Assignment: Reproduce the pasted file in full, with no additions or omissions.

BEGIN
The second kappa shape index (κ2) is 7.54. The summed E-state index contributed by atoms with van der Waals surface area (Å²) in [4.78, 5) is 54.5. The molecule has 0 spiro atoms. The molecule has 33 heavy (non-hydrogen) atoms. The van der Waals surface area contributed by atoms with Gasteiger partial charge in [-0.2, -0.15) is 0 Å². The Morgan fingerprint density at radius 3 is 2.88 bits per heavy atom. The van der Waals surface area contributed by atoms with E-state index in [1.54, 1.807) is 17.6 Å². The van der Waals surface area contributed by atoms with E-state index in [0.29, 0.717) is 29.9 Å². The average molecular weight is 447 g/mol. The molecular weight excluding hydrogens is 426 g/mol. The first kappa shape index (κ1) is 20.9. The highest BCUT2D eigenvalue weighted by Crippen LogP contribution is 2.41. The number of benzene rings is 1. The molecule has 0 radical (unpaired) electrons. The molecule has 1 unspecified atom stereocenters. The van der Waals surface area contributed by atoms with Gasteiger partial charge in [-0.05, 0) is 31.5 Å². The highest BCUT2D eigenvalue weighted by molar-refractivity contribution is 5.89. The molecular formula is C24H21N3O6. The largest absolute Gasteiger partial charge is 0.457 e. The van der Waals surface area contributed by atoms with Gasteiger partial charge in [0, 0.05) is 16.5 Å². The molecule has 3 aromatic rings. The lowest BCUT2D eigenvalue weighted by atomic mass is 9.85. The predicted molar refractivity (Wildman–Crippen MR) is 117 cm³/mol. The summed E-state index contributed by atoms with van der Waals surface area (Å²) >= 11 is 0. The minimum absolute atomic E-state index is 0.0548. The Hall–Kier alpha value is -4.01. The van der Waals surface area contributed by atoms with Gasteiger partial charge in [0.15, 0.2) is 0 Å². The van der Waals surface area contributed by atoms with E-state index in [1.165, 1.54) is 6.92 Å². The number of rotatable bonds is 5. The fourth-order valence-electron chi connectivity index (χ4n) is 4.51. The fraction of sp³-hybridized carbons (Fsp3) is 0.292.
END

The second kappa shape index (κ2) is 7.54. The summed E-state index contributed by atoms with van der Waals surface area (Å²) in [4.78, 5) is 54.5. The molecule has 0 spiro atoms. The molecule has 33 heavy (non-hydrogen) atoms. The van der Waals surface area contributed by atoms with Gasteiger partial charge in [-0.2, -0.15) is 0 Å². The Morgan fingerprint density at radius 3 is 2.88 bits per heavy atom. The van der Waals surface area contributed by atoms with E-state index in [1.54, 1.807) is 17.6 Å². The van der Waals surface area contributed by atoms with E-state index in [0.29, 0.717) is 29.9 Å². The average molecular weight is 447 g/mol. The molecular weight excluding hydrogens is 426 g/mol. The first kappa shape index (κ1) is 20.9. The highest BCUT2D eigenvalue weighted by Crippen LogP contribution is 2.41. The number of benzene rings is 1. The molecule has 0 radical (unpaired) electrons. The molecule has 1 unspecified atom stereocenters. The van der Waals surface area contributed by atoms with Gasteiger partial charge in [-0.05, 0) is 31.5 Å². The highest BCUT2D eigenvalue weighted by molar-refractivity contribution is 5.89. The molecular formula is C24H21N3O6. The largest absolute Gasteiger partial charge is 0.457 e. The van der Waals surface area contributed by atoms with Gasteiger partial charge in [0, 0.05) is 16.5 Å². The molecule has 3 aromatic rings. The lowest BCUT2D eigenvalue weighted by atomic mass is 9.85. The predicted molar refractivity (Wildman–Crippen MR) is 117 cm³/mol. The summed E-state index contributed by atoms with van der Waals surface area (Å²) >= 11 is 0. The minimum absolute atomic E-state index is 0.0548. The Hall–Kier alpha value is -4.01. The van der Waals surface area contributed by atoms with Gasteiger partial charge in [0.15, 0.2) is 0 Å². The van der Waals surface area contributed by atoms with E-state index in [1.165, 1.54) is 6.92 Å². The number of rotatable bonds is 5. The fourth-order valence-electron chi connectivity index (χ4n) is 4.51. The fraction of sp³-hybridized carbons (Fsp3) is 0.292.